Williams syndrome occurs when the genetic code is missing from chromosome 7, which contains around 25 genes. Due to this genetic deficiency, people with Williams syndrome do not produce enough proteins like elastin. This is the reason for many of the cardiovascular and physical characteristics most associated with Williams syndrome.
Causes of Down syndrome
Similar to Williams syndrome, Down syndrome occurs because of a chromosomal disorder resulting from an extra copy of chromosome 21. Although Down syndrome does not tend to be familial, one in three children with Down’s syndrome have one. parent carrying a translocated chromosome 21. .
The mother’s age at conception is linked to an increased risk of your baby developing the disease. For pregnancies when the mother is 20 years old, the chance of having a baby with Down syndrome is one in 2,000. By age 40, the risk increases to one in 100.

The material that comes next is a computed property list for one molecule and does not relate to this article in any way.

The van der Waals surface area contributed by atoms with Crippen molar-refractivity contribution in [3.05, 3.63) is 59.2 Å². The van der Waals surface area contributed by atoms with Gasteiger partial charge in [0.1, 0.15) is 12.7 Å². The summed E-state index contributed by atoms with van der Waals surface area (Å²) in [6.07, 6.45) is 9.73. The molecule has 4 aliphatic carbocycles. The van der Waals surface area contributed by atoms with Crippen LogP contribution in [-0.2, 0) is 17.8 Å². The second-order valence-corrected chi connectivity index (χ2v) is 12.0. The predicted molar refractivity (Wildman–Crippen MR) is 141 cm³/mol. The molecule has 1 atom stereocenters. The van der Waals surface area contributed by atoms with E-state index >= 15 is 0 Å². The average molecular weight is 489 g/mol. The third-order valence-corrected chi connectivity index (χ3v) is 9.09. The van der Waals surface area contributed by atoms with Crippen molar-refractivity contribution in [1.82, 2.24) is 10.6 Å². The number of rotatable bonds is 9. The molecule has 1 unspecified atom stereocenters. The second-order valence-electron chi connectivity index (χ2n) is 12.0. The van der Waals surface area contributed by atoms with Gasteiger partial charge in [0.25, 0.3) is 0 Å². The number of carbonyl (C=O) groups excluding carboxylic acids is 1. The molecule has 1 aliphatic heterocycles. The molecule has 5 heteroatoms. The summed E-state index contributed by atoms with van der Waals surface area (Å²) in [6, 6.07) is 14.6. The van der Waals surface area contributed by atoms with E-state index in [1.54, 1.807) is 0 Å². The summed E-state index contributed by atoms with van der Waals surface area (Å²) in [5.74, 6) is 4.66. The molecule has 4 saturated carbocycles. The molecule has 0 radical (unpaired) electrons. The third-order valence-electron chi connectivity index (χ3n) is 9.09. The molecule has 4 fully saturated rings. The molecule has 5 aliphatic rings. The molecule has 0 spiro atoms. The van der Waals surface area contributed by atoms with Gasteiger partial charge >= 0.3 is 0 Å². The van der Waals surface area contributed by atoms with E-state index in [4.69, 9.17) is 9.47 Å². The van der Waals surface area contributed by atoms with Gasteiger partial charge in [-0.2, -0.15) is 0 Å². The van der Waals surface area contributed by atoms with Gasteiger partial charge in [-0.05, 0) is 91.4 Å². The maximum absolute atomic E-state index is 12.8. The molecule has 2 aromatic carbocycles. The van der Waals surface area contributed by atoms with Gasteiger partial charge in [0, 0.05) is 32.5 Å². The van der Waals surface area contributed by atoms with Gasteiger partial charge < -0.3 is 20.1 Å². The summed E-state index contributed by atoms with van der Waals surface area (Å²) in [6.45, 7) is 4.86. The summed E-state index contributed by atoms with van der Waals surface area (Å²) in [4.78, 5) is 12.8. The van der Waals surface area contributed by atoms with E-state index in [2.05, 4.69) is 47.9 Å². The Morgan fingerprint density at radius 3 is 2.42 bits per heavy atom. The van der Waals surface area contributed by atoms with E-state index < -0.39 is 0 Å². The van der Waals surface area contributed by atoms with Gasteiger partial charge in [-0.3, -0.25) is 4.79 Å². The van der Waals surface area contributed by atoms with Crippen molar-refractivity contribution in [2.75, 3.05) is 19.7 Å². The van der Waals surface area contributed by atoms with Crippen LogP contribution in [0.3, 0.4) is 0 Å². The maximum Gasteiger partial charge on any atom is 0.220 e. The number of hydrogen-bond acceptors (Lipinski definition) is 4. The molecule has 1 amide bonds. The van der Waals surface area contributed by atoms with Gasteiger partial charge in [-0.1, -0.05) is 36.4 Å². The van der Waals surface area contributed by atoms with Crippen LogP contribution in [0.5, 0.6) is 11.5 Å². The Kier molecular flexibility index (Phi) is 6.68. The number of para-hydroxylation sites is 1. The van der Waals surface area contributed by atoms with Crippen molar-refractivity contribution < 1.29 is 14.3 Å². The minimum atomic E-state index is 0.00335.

How to Diagnose Williams Syndrome Versus Down Syndrome
Diagnose Williams syndrome
Your doctor will ask you about signs and symptoms that you or your child have that are similar to Williams syndrome. The diagnosis will also include:
- Physical examination assessing characteristics associated with the disease
- Echocardiogram and electrocardiogram (ECG) to check blood vessels
- DNA blood test to check for missing genes
There are two tests used to provide a confirmed diagnosis of Williams syndrome. The first is a FISH test, which is used to look for missing chromosomes in people with Williams syndrome.
A chromosomal DNA chip uses millions of markers to determine which pieces of DNA are missing or where there are extra pieces of DNA. This gives a better idea of the severity of a person’s physical and mental impact.
Diagnose Down syndrome
Since this is a common chromosomal disease, two tests are used to diagnose Down syndrome during pregnancy. This helps doctors prepare to identify and treat any heart defects present at birth.